Top 5 Celtic Rock Bands of 2014

Celtic Rock has a long history since it first started moving people's feet and heads when the Folk Revival met rise of Rock in the 60s. There's a lot of incredible bands who've risen to the top. Everyone has their opinion as to which are the best, as you'll see if you do a search for the Best Celtic Music on Google. Some like Irish Punk, others prefer Celtic Folk Rock, some just love the fusion of styles.

To pick the Best Celtic Rock bands of 2014, I want to start by defining what makes “Celtic Rock”. My definition is rather sweeping, covering Celtic Punk, Celtic Reggae, Celtic Country, and even some Folk Rock. The fusions are numerous. However, the easiest way to understand what I consider “Celtic Rock” is if the music includes a full drum set, then more than likely it belongs in the Celtic Rock category. Yes, I realize that's not the best definition, but it mostly works.

I get a LOT of Celtic Rock submissions each year. In fact, I'd say I get almost as much Celtic Rock as every other style of Celtic music. However, I prefer more traditional music and acoustic music as you'll see in my pick of the Best Celtic Folk Music of 2014. But I do love Celtic Rock too.

Every time, I start searching for music for the Contemporary Celtic section of the show, these five bands make me smile. They also blew it out of the water with their 2014 releases. Let's get started.

Black 47 Promo Photo

At the top of this list is a band that announced 2014 was their final year of touring…

Black 47

Hometown: New York City, NY

Black 47 espouses an unblinkingly political and thoroughly Irish form of rock ‘n' roll, with songs covering topics from the Northern Ireland conflict to civil rights and urban unrest in contemporary New York. Black 47 earned their chops playing the pub scene in Manhattan and self-producing their first indie record, Black 47, before converting The Cars' Ric Ocasek to the cause and gaining mainstream attention with their second album.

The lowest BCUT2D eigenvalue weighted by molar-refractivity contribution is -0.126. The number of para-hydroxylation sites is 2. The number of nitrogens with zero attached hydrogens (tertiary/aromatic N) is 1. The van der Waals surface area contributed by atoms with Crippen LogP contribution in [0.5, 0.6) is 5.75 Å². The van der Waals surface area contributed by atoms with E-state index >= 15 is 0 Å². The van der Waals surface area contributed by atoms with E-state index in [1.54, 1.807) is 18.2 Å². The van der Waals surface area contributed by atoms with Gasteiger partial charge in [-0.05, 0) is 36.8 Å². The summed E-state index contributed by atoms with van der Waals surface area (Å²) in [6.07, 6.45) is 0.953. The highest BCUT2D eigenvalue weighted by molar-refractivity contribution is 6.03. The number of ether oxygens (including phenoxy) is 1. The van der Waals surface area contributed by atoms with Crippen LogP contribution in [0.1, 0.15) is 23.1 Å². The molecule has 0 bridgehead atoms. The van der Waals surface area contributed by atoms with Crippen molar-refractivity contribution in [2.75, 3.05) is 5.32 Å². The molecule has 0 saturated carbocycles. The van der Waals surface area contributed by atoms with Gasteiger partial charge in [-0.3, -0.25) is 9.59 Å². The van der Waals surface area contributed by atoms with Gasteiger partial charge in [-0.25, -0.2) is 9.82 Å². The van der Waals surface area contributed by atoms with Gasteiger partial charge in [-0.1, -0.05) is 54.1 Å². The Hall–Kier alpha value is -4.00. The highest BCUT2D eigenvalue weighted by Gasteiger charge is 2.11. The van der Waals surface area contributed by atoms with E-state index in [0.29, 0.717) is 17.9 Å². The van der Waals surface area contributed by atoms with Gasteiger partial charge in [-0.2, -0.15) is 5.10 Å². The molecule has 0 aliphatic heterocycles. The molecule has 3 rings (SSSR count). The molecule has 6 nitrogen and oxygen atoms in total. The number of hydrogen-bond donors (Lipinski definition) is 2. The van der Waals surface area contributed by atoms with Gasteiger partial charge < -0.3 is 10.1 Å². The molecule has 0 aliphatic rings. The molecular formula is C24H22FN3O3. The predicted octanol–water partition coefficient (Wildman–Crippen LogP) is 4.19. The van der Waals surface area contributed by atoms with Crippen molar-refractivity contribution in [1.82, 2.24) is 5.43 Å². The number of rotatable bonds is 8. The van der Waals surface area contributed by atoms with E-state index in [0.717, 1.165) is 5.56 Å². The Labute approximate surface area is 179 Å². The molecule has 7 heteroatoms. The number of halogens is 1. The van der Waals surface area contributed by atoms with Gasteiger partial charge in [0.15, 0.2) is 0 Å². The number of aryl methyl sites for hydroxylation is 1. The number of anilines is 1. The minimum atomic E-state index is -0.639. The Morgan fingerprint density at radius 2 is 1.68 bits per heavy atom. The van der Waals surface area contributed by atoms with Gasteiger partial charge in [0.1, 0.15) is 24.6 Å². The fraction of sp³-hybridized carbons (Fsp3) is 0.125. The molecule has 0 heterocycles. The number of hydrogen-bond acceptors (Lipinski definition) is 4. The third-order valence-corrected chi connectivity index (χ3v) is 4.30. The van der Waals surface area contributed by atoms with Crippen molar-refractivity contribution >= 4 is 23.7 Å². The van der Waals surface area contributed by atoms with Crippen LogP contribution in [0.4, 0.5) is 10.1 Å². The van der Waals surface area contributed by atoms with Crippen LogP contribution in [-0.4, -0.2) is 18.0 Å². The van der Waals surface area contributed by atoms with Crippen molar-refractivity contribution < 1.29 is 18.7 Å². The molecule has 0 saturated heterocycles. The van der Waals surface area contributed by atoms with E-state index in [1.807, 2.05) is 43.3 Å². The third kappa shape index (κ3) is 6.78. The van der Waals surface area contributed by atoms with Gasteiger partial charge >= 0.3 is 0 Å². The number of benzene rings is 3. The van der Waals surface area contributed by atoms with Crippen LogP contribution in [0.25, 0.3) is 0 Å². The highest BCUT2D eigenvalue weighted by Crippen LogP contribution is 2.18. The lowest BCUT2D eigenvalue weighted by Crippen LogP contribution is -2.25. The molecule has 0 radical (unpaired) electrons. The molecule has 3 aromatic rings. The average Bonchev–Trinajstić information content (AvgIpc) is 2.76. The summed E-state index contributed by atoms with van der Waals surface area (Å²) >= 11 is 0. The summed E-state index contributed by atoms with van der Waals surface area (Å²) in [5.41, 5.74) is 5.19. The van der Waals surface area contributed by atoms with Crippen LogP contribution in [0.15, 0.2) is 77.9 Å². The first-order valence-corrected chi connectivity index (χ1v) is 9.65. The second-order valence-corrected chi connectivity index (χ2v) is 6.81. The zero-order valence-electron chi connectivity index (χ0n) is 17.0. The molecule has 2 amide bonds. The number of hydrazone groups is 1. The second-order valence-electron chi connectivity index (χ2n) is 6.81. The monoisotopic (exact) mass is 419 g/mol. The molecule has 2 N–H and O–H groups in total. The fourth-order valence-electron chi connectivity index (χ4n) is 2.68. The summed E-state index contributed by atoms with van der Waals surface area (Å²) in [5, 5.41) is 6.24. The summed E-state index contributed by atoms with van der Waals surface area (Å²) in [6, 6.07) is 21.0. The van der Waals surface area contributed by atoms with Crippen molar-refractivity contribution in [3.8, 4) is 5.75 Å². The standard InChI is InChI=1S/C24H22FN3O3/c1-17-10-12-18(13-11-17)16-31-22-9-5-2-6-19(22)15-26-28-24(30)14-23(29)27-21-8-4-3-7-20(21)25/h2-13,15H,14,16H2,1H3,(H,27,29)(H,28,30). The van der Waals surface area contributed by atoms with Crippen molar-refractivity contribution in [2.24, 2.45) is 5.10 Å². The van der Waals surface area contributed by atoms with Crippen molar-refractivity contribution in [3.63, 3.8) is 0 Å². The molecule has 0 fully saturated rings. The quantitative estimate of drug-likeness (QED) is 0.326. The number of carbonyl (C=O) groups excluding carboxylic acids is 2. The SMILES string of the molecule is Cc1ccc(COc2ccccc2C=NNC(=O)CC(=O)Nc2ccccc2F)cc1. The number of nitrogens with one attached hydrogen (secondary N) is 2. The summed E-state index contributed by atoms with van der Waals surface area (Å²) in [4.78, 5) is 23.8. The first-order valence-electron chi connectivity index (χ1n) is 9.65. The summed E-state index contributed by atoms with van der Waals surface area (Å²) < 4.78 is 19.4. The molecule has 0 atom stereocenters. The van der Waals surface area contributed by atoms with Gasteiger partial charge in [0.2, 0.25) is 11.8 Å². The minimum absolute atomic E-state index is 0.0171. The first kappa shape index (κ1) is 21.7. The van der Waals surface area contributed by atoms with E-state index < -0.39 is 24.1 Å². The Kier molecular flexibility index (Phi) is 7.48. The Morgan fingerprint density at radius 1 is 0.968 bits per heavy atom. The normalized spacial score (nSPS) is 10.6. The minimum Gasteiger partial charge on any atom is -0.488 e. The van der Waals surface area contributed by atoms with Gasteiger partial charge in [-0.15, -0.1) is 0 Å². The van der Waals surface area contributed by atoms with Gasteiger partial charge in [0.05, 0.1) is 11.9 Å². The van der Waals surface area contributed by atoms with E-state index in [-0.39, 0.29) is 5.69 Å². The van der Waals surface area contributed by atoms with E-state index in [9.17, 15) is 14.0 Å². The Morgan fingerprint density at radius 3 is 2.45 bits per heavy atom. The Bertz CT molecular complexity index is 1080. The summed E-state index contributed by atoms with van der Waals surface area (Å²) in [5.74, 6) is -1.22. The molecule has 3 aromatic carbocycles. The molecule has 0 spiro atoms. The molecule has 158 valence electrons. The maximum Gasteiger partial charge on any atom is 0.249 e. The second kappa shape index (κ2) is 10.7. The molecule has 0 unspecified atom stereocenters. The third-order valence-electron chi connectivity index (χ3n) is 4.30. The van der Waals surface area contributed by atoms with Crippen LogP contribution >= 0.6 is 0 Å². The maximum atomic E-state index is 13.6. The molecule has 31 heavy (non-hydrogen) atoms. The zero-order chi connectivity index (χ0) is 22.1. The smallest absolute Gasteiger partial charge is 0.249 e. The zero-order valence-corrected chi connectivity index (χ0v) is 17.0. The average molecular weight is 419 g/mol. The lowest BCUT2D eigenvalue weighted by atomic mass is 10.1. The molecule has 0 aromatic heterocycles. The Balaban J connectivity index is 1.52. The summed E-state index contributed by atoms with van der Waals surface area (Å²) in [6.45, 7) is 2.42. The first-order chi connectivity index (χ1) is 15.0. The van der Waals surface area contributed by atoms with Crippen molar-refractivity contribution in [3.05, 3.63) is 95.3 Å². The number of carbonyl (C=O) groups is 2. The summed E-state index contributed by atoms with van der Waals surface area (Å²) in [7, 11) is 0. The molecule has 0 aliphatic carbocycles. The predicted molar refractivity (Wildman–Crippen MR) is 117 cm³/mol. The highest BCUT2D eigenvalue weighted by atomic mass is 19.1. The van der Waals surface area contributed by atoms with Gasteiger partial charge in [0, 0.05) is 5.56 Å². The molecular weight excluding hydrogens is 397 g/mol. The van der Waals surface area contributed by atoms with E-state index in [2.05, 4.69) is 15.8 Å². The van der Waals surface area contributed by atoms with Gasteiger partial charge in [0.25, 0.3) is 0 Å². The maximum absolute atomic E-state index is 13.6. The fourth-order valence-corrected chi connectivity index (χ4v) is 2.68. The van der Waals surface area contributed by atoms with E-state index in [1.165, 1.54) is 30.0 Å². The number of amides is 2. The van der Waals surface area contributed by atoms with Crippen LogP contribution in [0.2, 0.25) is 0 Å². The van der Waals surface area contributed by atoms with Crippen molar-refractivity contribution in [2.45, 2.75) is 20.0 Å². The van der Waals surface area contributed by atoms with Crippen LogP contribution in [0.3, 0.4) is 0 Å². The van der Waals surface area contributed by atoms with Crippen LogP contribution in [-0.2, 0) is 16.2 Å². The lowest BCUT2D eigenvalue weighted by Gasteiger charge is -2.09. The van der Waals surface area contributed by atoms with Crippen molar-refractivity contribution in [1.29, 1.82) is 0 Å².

Hometown: Dublin, Ireland

The music Sliotar plays is hard to put in a box. It is definitely Irish, it is definitely Celtic, but it comes with a big twist. The bands music has no boundaries or limitations. Every individual brings their influences in to the mix and as a unit they create something new, that can only be called modern celtic folk. Ray MacCormac is a master whistle player with a very unique style, and also very experienced Uillean piper. After 17 years, 5 albums and over 2000 concerts, Sliotar is an institution.

Jamie Smith's Mabon

Hometown: South Wales

Jamie Smith’s MABON are among the UK’s foremost and finest exponents of original, InterCeltic music. Vocals, accordion, fiddle, bouzouki, bass and drums are subtly exploited by five dynamic, accomplished musicians, working traditional forms and styles a new in songs and melodies by composer Jamie Smith. The energetic sound of jigs and reels; or a graceful mazurka, an ecstatic muinera; a haunting Welsh-language love-song or a driving, sing-along, fantasy epic – all are given the same refreshing, creative treatment as the band dances skilfully along the borders between Celtic heritage and contemporary sound.

The Buachaills

Hometown: Cork Ireland

Since forming in January 2012 ,The Buachaills have gone from being an informal session group to playing in Croke Park for the All Ireland football final. They are now one of the most sought after Trad and Folk bands in Ireland and have played many noted venues such as Thomond Park and Fraher Field in Waterford. The band comprises of Eoin Murphy on Vocals, Guitar and Mandolin, Aaron Dolan on Uilleann Pipes, Whistles and Vocals , James Fleming on Bass, Guitar and Vocals and Chris Carey on Drums and Vocals.

And finally, a perennial favorite of mine…

The Elders

Hometown: Kansas City, Missouri, USA

Description: Since forming in 1998, The Elders have set the music scene on its ear, thanks to a skillful blend of American roots rock and Celtic folk; a cross-pollination of elements that is high-octane and progressive, yet rooted in tradition.

Employing a variety of instruments including guitars, drums, banjo, accordion, mandolin, piano, whistle & fiddle, these six gentlemen collectively create music that transcends the stereotypical notion of Celtic music. Powerful four part harmonies, blazing instrumentals and songwriting that is unaffected by fads, trends and the giant maw of mind-numbing commercialism. Their songs are mystical, comical, political and cultural, while covering a wide variety of topics such as poverty, civil war, family bonds, spirituality, love and friendship.

You may not agree with these selections. That’s okay. Cast your vote in the Poll for the Best of 2014.

Marc Gunn is a rhythm and folk autoharper inspired by Celtic culture, science fiction, fantasy, and cats. He is one of the top 5 Celtic musicians on the world’s largest indie music website, and an award-winning podcaster. Gunn hosts the award-winning Irish & Celtic Music Podcast. He is Chief Editor of the Celtic Music Magazine. Download free funny Celtic songs on his website.